Jon Hammond, chronicler of all things Tehachapi, tells us that the first road built to take travelers up Tehachapi Canyon was the Woodford-Tehachapi Road. More than 160 years later, most of this original road is still in use – although the dirt road through the hills from Keene (site of Woodford Depot) has been improved over the years.
William Hood of the Southern Pacific built the railroad through the Tehachapi Pass more than a decade after horse and ox carts made their way up that dusty trail. He laid the railroad north of the road. His efforts, including the design of the world-famous Tehachapi Loop, aided the state’s economic development by running trains between central and southern California.
The loop was completed in 1876 and railroad development continued to Tehachapi and beyond. But Hammond said motor vehicles didn’t appear in the Tehachapi Valley until the turn of the century.
The 1950s saw much more traffic and eventually the development of Highway 58. State transit engineers moved the new freeway north of the railroad and the old mountain road.
When the Tehachapi Valley highway was completed in 1970 – which then ran north of the developed community – travel time between Tehachapi and Bakersfield was significantly reduced. Through traffic, including trucks, no longer traveled along what was then G Street (now Tehachapi Boulevard).
Another 50 years have passed and the highway west of Tehachapi has fallen into disrepair. The solution, according to Caltrans, is the $165 million Keene Paving Project. The environmental review is ongoing. The preliminary construction schedule shows a start date of March 2025 and an end date of November 2026, all subject to funding. The paving project will cut mountains to straighten the road and may reduce accidents that necessitate increasingly frequent highway closures.
And while the project won’t solve the bottlenecks developing on the eastern side when giant big oil rigs pull into the high lane to overtake slower trucks, Caltrans plans to build in wildlife access features that will eventually address environmental concerns related to the long-planned trucks could mitigate climbing tracks.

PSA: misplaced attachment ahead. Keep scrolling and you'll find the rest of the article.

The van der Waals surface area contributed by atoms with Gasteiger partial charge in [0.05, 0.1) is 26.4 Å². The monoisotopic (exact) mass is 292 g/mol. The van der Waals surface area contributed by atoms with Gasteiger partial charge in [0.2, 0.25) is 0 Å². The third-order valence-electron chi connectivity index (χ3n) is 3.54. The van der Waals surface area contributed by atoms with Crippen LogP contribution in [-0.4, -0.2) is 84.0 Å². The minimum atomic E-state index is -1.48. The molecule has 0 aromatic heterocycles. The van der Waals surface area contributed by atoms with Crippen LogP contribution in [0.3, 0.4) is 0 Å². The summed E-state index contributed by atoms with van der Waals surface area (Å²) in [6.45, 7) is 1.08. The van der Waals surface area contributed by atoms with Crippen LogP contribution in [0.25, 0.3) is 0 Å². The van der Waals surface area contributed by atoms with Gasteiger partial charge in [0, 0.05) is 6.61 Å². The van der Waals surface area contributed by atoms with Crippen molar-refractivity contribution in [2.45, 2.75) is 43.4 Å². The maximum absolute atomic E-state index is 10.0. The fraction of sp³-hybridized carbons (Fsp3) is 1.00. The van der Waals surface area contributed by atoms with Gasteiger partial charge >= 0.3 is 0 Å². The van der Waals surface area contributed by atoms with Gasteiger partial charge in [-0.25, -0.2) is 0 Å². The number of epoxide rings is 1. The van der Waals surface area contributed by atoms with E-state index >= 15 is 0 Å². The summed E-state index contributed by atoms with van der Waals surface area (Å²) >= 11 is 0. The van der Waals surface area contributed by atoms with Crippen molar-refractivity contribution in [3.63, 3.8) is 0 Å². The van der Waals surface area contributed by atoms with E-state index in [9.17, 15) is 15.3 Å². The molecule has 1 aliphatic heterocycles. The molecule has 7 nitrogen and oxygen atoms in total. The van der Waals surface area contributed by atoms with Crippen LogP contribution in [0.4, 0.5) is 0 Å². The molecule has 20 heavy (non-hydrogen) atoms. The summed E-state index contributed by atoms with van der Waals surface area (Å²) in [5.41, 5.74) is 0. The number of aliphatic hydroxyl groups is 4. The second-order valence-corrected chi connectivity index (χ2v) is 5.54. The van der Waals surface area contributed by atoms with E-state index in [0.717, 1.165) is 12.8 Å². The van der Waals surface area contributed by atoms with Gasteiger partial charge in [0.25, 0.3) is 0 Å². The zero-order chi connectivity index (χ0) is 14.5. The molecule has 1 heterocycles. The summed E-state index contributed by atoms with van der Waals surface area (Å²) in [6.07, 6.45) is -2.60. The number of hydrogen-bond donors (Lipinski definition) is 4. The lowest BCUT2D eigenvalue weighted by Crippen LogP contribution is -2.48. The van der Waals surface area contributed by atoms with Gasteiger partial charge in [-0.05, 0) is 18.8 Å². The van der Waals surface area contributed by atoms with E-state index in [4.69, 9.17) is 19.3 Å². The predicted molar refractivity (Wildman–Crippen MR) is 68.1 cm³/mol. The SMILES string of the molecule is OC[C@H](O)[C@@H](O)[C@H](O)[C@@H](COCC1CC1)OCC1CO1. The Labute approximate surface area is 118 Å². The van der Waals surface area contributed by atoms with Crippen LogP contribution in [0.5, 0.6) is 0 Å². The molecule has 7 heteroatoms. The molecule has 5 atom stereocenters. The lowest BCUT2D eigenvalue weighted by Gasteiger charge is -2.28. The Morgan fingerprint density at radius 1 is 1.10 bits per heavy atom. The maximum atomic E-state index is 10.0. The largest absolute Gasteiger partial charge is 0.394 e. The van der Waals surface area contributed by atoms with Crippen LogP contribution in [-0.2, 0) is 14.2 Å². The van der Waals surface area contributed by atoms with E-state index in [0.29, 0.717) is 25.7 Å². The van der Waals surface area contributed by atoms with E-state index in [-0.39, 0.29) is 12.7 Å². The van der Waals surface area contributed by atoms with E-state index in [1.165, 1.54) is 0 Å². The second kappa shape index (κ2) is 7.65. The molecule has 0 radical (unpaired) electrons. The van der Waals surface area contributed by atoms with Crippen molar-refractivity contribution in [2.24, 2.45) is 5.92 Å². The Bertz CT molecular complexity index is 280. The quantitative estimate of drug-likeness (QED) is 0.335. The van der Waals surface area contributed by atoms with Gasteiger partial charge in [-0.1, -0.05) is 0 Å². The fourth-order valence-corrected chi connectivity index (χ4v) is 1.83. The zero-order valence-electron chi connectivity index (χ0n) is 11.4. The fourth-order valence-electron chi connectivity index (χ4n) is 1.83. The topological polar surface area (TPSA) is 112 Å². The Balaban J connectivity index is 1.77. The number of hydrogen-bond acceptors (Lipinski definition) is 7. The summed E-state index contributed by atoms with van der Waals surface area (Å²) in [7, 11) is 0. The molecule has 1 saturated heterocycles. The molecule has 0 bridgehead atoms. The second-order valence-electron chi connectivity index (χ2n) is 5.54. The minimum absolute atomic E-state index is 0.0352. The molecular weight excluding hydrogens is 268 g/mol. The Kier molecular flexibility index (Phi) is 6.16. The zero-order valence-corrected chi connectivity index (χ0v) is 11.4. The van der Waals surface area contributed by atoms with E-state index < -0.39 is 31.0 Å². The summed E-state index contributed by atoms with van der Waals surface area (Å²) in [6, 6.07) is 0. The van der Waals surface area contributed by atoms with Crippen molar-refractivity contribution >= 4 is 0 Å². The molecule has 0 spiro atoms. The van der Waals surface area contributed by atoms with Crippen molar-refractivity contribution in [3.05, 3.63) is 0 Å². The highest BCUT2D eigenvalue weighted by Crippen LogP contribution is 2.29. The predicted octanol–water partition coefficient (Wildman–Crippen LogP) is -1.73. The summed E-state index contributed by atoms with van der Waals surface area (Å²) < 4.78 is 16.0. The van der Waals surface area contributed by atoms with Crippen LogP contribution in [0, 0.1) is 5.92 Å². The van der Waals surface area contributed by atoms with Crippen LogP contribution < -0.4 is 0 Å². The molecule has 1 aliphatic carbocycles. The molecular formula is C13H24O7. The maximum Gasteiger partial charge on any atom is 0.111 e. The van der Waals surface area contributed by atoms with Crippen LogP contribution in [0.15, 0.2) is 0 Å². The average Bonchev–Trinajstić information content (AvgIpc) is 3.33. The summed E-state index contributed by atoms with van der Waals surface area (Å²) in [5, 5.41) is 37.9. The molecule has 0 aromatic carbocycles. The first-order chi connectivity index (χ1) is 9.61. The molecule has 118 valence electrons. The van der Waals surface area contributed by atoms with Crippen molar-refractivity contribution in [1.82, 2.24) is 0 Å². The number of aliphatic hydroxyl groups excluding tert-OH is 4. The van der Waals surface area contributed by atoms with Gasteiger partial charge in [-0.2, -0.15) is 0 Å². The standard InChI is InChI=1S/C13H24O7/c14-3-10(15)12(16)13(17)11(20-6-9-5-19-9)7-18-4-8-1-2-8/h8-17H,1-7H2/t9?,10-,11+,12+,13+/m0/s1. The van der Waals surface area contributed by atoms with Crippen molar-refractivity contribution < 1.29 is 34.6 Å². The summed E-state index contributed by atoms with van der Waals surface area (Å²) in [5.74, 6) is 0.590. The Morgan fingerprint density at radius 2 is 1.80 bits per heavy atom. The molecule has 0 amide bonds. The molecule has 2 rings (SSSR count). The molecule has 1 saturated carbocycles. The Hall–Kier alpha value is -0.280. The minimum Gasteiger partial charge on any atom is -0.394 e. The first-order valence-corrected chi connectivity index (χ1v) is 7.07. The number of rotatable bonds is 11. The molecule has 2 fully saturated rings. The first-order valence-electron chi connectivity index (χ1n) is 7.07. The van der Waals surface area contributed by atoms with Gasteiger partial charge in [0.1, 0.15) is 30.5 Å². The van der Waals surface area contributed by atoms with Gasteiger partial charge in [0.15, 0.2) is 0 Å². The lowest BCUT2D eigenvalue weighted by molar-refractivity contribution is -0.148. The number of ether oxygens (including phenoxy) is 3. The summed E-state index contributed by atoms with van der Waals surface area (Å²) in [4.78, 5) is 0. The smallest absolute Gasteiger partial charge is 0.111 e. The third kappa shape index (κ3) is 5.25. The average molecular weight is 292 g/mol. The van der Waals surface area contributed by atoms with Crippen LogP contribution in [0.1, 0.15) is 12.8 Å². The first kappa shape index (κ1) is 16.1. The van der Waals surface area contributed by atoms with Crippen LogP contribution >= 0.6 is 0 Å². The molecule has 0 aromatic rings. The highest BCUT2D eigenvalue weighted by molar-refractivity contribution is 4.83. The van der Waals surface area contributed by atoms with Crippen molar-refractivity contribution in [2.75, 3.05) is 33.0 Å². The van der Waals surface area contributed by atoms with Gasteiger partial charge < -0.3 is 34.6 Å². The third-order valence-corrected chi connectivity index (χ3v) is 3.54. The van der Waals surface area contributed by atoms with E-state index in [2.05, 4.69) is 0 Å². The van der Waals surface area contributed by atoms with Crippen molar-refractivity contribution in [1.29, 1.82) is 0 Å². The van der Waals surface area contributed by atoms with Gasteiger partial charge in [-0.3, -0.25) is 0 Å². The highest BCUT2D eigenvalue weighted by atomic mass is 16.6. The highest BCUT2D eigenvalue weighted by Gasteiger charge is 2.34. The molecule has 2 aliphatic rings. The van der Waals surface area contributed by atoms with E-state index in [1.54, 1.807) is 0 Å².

The Mayor’s Action
Tehachapi Mayor Phil Smith knows the Highway 58 corridor west of town better than most. His father was a signalman. He spent the first 10 years of his life in railroad accommodation next to Woodford Depot before his family moved to Tehachapi in 1960.
He was away serving with the Coast Guard when the freeway finally passed through the Tehachapi Valley, but returned to town after his military service.
Smith has served on the Tehachapi City Council continuously since 1986. In December 2020, he was elected by his fellow councilors for his fifth term as mayor.
And through his many years as a representative of the city in the government council of Kern, the mayor has learned a lot about traffic. Kern COG is the agency responsible for regional transport planning. In 2018, the agency recognized Smith’s contributions by presenting him with the Ronald E. Brummet Regional Award of Merit for Lifetime Achievement.
Kern County Supervisor Zack Scrivner commented on Smith’s accomplishments at the time.
“I served with Councilman Smith at Kern COG for many years and appreciate his strong advocacy for important transportation projects throughout Kern County,” he said.
Smith joined Kern COG’s board of directors in 1995 and has been involved in the prioritization process of regional transportation projects, including Highway 58 through Mojave and the widening of Highway 14 and US 395.